Who hasn’t had the fantasy of retreating to a cabin in the woods away from distractions and finally writing that book? Or collection of essays? Or graphic novel? Or…
We’re excited to partner with Oregon State University’s Spring Creek Project to help one writer do just that!
This Environmental Writing Fellowship (May 2023 to May 2024) will focus on the critical relationship between climate change and Oregon’s forests. It includes a $3000 honorarium and a residency at the Cabin at Shotpouch Creek in the Coast Range for up to four weeks (this time could be split into multiple blocks, and family members are welcome)!
The forests of the Oregon Coast Range are part of a vast ecosystem spanning from Northern California to the Tongass National Forest in Alaska. The Pacific temperate rainforest is, acre for acre, better than the Amazon Rainforest at absorbing and storing carbon. If left to grow, the majestic cedars, spruces, hemlocks, and firs can hold carbon for an astonishing 800 years or more.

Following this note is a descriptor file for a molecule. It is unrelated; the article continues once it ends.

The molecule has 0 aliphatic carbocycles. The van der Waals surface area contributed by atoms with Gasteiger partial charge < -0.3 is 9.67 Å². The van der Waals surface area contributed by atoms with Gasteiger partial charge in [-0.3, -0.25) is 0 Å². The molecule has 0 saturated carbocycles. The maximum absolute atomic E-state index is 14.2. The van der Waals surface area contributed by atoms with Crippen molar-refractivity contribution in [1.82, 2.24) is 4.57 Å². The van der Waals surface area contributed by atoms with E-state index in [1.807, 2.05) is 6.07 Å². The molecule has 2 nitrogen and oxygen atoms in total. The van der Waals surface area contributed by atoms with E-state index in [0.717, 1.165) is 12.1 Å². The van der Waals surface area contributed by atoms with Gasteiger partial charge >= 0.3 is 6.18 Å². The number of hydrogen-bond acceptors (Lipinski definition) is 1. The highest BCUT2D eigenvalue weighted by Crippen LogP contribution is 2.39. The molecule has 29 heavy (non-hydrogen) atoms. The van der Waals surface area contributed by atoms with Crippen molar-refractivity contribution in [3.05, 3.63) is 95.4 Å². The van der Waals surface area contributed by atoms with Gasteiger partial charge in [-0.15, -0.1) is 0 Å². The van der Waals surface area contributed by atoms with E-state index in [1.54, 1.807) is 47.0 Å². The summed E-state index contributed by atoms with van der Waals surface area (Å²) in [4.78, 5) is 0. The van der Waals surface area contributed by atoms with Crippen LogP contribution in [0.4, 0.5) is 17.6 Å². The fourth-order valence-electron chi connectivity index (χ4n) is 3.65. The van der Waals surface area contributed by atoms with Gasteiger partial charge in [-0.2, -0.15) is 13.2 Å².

These forests are climate forests. As we work toward stabilizing the climate, there is no technology that can sequester carbon at the scale of maturing and ancient forests. Yet less than 10% of Oregon’s old-growth forest remains. Throughout the Oregon Coast Range, the patchwork scars of ongoing industrial clearcuts and wide-scale liquidation of ancient forests are visible reminders of our limited imaginations and understanding of the true value of these forests. We need to rethink our relationship with Oregon’s climate forests.
We’re seeking writers who can provide novel perspectives or reach new audiences—writers interested in telling stories that can change minds, hearts, and policy. We invite writers to help readers across the country and around the world imagine the roles of these forests, especially their role in climate stabilization.
The Cabin at Shotpouch Creek is a comfortable two-bedroom cabin nestled in the Oregon Coast Range on a 70-acre nature reserve about 25 miles west of Corvallis. The house overlooks Shotpouch Creek, a tributary of the Marys River. From the cabin, miles of hiking trails climb into the forest- and fern-covered hills.
This is an exciting opportunity to help tell the story of Oregon’s climate forests. Learn more about the project and please share with any family or friends!